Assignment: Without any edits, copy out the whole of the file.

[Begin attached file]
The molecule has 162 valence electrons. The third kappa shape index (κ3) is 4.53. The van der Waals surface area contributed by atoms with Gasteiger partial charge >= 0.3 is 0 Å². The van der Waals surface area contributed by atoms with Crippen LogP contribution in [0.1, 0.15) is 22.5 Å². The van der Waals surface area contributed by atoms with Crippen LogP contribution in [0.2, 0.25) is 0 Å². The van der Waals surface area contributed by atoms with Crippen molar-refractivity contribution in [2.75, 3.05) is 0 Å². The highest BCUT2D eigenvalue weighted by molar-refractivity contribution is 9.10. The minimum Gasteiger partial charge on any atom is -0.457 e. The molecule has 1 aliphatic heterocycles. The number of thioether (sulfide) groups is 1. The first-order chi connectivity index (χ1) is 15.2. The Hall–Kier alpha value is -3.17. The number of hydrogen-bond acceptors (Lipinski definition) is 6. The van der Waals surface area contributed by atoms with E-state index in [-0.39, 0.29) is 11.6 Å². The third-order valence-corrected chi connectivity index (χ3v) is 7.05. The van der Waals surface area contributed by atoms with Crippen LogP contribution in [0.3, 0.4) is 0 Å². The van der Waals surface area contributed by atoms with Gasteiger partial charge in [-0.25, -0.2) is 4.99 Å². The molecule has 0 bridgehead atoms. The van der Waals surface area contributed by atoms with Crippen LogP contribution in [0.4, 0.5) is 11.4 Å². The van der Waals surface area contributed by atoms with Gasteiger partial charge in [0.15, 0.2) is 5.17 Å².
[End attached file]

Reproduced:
The molecule has 162 valence electrons. The third kappa shape index (κ3) is 4.53. The van der Waals surface area contributed by atoms with Gasteiger partial charge >= 0.3 is 0 Å². The van der Waals surface area contributed by atoms with Crippen LogP contribution in [0.1, 0.15) is 22.5 Å². The van der Waals surface area contributed by atoms with Crippen LogP contribution in [0.2, 0.25) is 0 Å². The van der Waals surface area contributed by atoms with Crippen molar-refractivity contribution in [2.75, 3.05) is 0 Å². The highest BCUT2D eigenvalue weighted by molar-refractivity contribution is 9.10. The minimum Gasteiger partial charge on any atom is -0.457 e. The molecule has 1 aliphatic heterocycles. The number of thioether (sulfide) groups is 1. The first-order chi connectivity index (χ1) is 15.2. The Hall–Kier alpha value is -3.17. The number of hydrogen-bond acceptors (Lipinski definition) is 6. The van der Waals surface area contributed by atoms with E-state index in [-0.39, 0.29) is 11.6 Å². The third-order valence-corrected chi connectivity index (χ3v) is 7.05. The van der Waals surface area contributed by atoms with Crippen LogP contribution in [0.3, 0.4) is 0 Å². The van der Waals surface area contributed by atoms with Gasteiger partial charge in [-0.25, -0.2) is 4.99 Å². The molecule has 0 bridgehead atoms. The van der Waals surface area contributed by atoms with Crippen LogP contribution in [0.4, 0.5) is 11.4 Å². The van der Waals surface area contributed by atoms with Gasteiger partial charge in [0.15, 0.2) is 5.17 Å².